Where to watch: Mercecunningham.org functions as (among other things) a living online museum.
➽ The website collects available films of Merce Cunningham’s pieces, some of them set on other companies and licensed after Cunningham’s death by the Trust. These serious recreations can lose some of the originals’ playful air (you can still sense his characteristic insouciance with veteran Cunningham dancers like Rashaun Mitchell and Silas Riener on their Instagram), but it can still be thrilling to see a new generation of dancers working with Cunningham’s abstraction, subtraction, neutrality, and complexity. I watched the Opéra de Lyon ballet company doing Exchange, set against a David Tudor noise-assemblage. The inherent scatteredness of watching dance online—your attention wanders, your other screens call you away—aren’t fundamentally disruptive with Cunningham, since he was deeply interested in the way chance and accidental juxtaposition enriched his choreography. Who’s to say that chopping onions while you watch BIPED violates its spirit? Exchange makes for a particularly interesting digital broadcast during quarantine—the Jasper Johns design used deliberately smog-like colors, so you can contrast the grey-green leotards with our increasingly clear sky outdoors. It’s also a good introductory Cunningham video, since Exchange contains moments of gripping unison, the dancers shuddering in difficult, one-legged, deep-bending postures, refusing to break formation.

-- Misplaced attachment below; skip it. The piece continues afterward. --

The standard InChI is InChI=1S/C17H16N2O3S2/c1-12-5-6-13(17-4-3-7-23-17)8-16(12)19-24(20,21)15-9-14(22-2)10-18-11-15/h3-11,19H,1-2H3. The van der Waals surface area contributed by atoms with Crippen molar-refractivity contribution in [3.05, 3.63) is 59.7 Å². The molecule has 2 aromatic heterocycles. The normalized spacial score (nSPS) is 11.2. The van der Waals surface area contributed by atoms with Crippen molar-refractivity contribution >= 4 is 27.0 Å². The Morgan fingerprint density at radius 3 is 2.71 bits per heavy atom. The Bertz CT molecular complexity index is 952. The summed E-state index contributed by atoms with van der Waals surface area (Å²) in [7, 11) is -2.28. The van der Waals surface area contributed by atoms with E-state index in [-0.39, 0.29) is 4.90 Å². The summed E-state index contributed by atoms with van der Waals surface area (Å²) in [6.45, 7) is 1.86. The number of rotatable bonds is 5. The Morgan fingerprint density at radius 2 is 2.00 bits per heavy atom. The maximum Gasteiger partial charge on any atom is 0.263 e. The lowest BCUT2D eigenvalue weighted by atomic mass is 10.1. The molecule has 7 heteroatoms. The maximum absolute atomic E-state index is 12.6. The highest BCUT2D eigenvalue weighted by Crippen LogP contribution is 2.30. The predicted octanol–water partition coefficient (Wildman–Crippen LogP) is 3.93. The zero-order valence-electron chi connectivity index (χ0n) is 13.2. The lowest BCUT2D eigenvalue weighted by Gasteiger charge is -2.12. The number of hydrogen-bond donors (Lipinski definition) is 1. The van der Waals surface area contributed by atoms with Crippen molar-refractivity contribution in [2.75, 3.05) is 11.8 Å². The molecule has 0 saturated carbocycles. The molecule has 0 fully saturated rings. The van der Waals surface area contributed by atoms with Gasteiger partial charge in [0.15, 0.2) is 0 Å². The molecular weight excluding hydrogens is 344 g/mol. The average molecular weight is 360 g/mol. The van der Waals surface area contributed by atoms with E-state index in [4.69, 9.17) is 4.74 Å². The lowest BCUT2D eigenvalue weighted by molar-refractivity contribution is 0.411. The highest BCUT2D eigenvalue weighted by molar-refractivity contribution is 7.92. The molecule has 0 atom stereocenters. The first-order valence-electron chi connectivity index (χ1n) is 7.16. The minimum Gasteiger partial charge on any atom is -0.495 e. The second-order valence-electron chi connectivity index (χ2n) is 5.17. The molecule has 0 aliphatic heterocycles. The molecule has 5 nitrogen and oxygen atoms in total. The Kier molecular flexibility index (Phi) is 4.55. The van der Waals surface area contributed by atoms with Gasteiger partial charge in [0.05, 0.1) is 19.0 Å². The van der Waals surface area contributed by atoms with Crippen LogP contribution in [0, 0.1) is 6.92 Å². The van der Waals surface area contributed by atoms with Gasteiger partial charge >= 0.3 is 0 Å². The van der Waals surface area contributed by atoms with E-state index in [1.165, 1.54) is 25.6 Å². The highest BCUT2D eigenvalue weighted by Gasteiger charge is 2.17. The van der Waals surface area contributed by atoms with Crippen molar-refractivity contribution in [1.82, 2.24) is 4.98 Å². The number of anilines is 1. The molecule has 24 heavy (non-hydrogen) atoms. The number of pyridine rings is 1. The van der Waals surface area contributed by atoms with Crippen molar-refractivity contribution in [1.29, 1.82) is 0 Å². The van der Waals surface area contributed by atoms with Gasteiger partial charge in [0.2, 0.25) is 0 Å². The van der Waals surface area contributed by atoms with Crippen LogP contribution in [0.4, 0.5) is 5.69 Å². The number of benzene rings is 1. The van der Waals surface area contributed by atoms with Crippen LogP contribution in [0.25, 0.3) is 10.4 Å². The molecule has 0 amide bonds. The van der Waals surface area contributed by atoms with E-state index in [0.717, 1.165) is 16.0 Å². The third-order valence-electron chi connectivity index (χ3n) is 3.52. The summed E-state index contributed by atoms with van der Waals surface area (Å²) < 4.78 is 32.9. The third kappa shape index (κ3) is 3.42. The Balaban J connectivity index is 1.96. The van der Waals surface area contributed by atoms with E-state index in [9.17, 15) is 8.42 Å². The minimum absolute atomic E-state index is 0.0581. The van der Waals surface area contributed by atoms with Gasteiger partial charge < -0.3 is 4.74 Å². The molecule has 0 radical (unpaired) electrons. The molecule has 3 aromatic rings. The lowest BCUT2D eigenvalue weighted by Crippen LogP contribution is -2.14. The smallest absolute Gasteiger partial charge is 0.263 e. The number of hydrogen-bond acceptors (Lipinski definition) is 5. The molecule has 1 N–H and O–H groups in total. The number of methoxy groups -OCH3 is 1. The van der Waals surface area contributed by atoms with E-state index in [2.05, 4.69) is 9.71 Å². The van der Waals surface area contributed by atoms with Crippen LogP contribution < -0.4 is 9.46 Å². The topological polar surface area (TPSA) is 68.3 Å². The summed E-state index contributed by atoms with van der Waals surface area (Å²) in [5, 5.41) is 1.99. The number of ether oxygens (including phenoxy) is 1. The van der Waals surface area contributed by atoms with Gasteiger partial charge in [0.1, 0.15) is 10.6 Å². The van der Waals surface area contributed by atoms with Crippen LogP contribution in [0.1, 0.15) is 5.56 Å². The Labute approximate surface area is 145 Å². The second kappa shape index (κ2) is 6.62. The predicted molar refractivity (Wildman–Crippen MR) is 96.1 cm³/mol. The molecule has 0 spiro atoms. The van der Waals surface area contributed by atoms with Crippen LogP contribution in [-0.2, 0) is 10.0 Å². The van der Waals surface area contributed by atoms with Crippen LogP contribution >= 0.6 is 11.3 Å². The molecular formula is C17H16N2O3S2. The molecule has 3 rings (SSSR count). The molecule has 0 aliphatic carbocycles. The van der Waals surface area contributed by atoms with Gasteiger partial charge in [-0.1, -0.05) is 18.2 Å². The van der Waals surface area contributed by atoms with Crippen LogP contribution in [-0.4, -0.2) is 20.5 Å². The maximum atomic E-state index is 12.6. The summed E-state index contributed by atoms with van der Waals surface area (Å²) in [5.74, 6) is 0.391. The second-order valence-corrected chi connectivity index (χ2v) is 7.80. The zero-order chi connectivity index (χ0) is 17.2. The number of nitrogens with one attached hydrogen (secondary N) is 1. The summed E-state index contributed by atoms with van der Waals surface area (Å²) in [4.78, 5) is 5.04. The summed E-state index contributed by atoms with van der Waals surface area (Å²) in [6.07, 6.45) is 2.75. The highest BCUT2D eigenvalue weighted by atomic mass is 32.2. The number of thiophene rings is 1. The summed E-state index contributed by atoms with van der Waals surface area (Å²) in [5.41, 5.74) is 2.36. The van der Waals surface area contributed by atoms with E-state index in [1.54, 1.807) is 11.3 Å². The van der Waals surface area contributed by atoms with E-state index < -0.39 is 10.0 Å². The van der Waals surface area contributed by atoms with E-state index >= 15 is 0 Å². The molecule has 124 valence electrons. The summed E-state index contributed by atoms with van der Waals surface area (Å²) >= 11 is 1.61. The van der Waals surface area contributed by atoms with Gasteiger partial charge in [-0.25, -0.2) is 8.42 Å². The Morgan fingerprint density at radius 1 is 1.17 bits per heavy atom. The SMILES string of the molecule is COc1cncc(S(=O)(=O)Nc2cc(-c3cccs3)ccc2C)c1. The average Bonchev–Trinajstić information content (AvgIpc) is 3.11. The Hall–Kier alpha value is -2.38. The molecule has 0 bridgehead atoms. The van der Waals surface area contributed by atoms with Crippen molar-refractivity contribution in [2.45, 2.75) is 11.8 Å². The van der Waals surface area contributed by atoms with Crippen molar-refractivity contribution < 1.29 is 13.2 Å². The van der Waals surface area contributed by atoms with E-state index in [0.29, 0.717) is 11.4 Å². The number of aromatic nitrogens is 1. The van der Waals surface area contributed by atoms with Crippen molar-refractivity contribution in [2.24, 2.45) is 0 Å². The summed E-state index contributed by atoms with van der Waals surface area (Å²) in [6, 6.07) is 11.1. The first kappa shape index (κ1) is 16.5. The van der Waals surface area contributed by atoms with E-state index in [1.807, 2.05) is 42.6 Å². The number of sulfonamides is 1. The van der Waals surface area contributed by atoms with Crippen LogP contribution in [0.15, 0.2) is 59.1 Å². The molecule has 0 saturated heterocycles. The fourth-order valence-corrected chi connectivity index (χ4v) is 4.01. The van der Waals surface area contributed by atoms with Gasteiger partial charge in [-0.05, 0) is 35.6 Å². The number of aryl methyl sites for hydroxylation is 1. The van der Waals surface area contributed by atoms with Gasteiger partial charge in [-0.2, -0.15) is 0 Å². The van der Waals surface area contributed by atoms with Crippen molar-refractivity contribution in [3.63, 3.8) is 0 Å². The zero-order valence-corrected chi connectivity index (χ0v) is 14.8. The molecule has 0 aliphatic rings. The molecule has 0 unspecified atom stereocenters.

➽ NYCB’s spring season was converted in the pandemic to online video released twice a week, each for 72 hours. On Friday, May 29 (and for the rest of the weekend), you can watch a smorgasbord of excerpts, introduced by the company’s homegrown choreographic hope, Justin Peck. They’re consciously Jerome Robbins–esque, as when the ebullient Peck and Robert Fairchild in sneakers break into ecstatic tap dances, college kids on an eternal holiday break, Lindy-hopping around the stage like a pair of spring lambs. That’s fine if you’re in the market for some joyous energy. Personally, I’m in it for the moodier pieces, like the swift snippet of Alexei Ratmansky’s Voices, in which Lauren Lovette (sharp hipped, folding like a flick knife) is whisked around the stage by the susurrus of Setsuko Hara’s murmuring voice, or Kyle Abraham’s The Runaway, with its exquisitely muscular solo for Greek-god-in-human-form Taylor Stanley.
5. Alvin Ailey
Where to watch: Ailey’s website lets you do a thorough, interactive exploration of the company’s work, and includes ways to take classes, follow specific dancers, and see how the signature Ailey gestures feel in your own body.
➽ Even for people with only a passing interest in dance, Alvin Ailey’s Revelations may be familiar. It was the choreographer’s undisputed masterpiece, made in 1960 and revived a million times since — you basically can’t have a Kennedy Center Honors ceremony or an outdoor concert at Damrosch Park without at least an excerpt. But even if you’ve gone before, returning will feel like church: You can always worship again. Some of its gestures — the Ailey seagull arms, the way a woman’s breastbone seems drawn right up into the rafters — act like a tonic when you see them. Before this, I watched the grainy version on YouTube in glum moments; now, on June 4, you can see the polished version for free, along with a whole suite of Ailey offerings, like classes and even a step-by-step breakdown of a few of the dance’s key moments (see below). In the times before, you weren’t a very good New Yorker if you hadn’t seen Revelations. Now, in watching it, you might feel like you’re back in the city, a citizen of its culture again, the one the Revelations promises will rise again.
*This article appears in the May 25, 2020, issue of New York Magazine. Subscribe Now!